BBC Homepage World Service Education
BBC Homepagelow graphics version | feedback | help
BBC News Online
 You are in: Sci/Tech
Front Page 
UK Politics 
Talking Point 
In Depth 

Nigerian delegate Sani Zangon Daura
"The ball is not, and I repeat is not emphatically in our court"
 real 28k

Thursday, 23 November, 2000, 15:44 GMT
Climate talks near deadlock
greenpeace activists
Environmentalists are worried that the talks will end in failure
By BBC News Online's environment correspondent Alex Kirby in The Hague

The climate talks here are still close to deadlock despite earlier suggestions that a deal could be on the cards.

There will be pain, a lot of pain

Conference president Jan Pronk
The conference president, Jan Pronk, was due to give delegation leaders a final paper, drafted by him in an attempt to secure everyone's agreement.

The conference will resume to discuss it at 2300 GMT.

It is clear that, despite some compromise, there is still no agreement on several outstanding issues, and the gulf yawns wide.

Mr Pronk said of his paper: "There will be pain, a lot of pain."

He said it would have to be shared out evenly.

But there is little time left before the conference's scheduled end on Friday. It now seems quite possible that it will run on into Saturday.

US-EU clash

Last night Mr Pronk said everyone was showing a willingness to reach a deal, but this did not mean there would be one.

Conference President Jan Pronk and colleagues
Mr Pronk (left) is offering a compromise deal
The US and its supporters remain at loggerheads with the European Union over how to achieve the cuts in greenhouse gases to which industrialised countries are committed under the Kyoto Protocol, the international climate treaty which the conference is trying to finalise.

The EU says at least half of all cuts should be made domestically.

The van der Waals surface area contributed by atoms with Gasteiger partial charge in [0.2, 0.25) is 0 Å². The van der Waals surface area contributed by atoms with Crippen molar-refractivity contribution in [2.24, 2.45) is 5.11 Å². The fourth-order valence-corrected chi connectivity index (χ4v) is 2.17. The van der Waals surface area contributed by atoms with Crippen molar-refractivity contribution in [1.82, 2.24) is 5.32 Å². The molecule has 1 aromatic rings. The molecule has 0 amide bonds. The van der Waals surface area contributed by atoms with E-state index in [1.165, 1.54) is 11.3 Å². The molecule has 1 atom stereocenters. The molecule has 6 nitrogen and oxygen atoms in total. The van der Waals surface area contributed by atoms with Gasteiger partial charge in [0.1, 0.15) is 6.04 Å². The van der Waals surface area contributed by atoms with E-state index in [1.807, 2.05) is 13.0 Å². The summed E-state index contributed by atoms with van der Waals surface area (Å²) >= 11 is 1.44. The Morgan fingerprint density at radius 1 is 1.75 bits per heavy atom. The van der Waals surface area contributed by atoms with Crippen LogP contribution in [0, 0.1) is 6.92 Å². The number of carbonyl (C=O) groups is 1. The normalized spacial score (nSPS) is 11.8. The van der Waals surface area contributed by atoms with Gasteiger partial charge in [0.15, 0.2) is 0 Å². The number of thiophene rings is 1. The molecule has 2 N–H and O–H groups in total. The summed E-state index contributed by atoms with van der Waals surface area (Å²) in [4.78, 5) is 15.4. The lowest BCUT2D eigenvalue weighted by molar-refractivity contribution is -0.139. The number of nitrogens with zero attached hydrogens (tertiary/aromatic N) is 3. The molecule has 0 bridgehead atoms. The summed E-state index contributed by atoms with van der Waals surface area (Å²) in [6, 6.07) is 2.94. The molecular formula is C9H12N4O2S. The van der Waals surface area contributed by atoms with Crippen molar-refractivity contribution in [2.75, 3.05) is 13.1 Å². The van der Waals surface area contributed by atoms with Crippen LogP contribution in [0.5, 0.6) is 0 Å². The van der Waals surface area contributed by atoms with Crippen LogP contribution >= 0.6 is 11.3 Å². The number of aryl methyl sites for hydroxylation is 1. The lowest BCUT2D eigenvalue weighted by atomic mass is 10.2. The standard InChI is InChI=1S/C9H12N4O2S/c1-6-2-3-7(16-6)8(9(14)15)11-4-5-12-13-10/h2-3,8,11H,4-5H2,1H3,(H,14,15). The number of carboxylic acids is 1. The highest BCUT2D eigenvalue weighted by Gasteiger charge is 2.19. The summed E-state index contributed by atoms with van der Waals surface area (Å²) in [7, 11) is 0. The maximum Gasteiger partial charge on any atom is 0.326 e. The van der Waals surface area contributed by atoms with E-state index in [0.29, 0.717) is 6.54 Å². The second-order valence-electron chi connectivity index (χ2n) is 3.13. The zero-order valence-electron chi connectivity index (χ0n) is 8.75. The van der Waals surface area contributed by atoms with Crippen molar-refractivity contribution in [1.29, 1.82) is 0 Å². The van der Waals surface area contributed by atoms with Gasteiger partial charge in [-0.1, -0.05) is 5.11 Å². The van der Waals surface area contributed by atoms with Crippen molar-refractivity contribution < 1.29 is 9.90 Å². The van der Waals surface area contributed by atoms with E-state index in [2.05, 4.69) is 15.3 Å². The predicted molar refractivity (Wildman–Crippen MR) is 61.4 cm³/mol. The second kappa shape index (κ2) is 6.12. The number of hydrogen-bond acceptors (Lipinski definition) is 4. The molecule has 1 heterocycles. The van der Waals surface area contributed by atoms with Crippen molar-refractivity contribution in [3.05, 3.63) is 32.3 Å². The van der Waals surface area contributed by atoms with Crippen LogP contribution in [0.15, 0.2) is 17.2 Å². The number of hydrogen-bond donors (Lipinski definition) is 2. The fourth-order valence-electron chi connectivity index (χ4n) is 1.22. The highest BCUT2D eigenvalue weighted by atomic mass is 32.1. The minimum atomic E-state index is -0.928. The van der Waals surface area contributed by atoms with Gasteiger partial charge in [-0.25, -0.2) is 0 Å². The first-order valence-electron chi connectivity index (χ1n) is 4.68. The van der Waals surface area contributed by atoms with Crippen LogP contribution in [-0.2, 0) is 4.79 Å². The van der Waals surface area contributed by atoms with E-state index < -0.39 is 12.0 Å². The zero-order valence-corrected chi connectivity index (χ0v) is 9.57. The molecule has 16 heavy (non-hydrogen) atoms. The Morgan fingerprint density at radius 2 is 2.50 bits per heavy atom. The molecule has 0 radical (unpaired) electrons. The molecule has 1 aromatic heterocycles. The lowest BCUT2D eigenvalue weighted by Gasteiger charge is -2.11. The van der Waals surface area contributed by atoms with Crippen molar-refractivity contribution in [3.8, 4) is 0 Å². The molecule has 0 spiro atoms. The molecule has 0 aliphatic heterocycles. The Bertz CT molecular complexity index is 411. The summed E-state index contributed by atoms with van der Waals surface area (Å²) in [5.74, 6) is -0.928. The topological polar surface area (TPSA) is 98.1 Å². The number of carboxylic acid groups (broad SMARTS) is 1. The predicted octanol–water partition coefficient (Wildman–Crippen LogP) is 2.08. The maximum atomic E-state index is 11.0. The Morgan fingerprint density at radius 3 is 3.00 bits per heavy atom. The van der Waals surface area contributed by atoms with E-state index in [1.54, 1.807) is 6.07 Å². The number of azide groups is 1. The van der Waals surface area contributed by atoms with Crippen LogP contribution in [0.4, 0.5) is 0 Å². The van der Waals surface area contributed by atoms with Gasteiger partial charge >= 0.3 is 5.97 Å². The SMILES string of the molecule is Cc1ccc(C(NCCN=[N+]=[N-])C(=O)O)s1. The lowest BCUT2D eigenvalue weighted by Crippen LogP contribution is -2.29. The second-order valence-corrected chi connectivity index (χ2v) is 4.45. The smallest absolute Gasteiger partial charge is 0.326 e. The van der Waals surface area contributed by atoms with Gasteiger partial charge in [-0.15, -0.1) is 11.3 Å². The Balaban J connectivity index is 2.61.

But the US and its allies are arguing that they should be allowed to make unlimited use of the protocol's provisions for counting reductions in other countries' emissions towards their own targets.

This, the EU says, means the US would not in fact have to cut its own emissions at all.

Green critics

There is also criticism of both camps by many environmental groups for the vagueness of their proposals to provide developing countries with money to tackle climate change.

The US is proposing to take credit for doing nothing. Unless it commits itself to a treaty that will mean real emissions reductions, it will be a turkey

US Public Interest Research Group spokeswoman Anne Aurelio
Several US campaigns said the American stand had brought the talks to the brink of failure.

Anna Aurelio, of the US Public Interest Research Group, said: "The US is proposing to take credit for doing nothing.

"Unless it commits itself to a treaty that will mean real emissions reductions, it will be a turkey."

Scientists, meanwhile, continue to demand rapid action.

Today's problem

The head of the UN Environment Programme, Dr Klaus Toepfer, told journalists: "Climate change is not a prognosis for the future. It is happening now."

protesters' sit-in
Several groups have staged protests in the conference hall
The chair of the Intergovernmental Panel on Climate Change (IPCC), the scientific group whose work has prompted governments to draw up the Kyoto Protocol, is Dr Robert Watson.

He said: "There is no doubt we humans are partially involved in climate change. We'll see major changes over the next century.

"The basic message is that we can change our climate - it's affecting the very foundations of sustainability.

"Policymakers must recognise the long timescales involved.

"We have found from modelling that if you double the atmosphere's carbon dioxide (CO2) content over 70 years ... the sea level continues to rise not for 10 more years, not for 100 years, but for the next 1,000 years."

Scientists regard a possible doubling of atmospheric CO2 by 2070 as entirely possible on present trends.

Search BBC News Online

Advanced search options
Launch console
See also:

23 Nov 00 | Sci/Tech
Climate treaty 'almost irrelevant'
22 Nov 00 | UK Politics
Prescott skips climate talks
11 Nov 00 | Sci/Tech
'Massive' pollution cuts needed
28 Oct 00 | Sci/Tech
Global warming 'worse than feared'
07 Aug 00 | Sci/Tech
The dangers of climate change
Internet links:

The BBC is not responsible for the content of external internet sites

Links to more Sci/Tech stories are at the foot of the page.

E-mail this story to a friend

Links to more Sci/Tech stories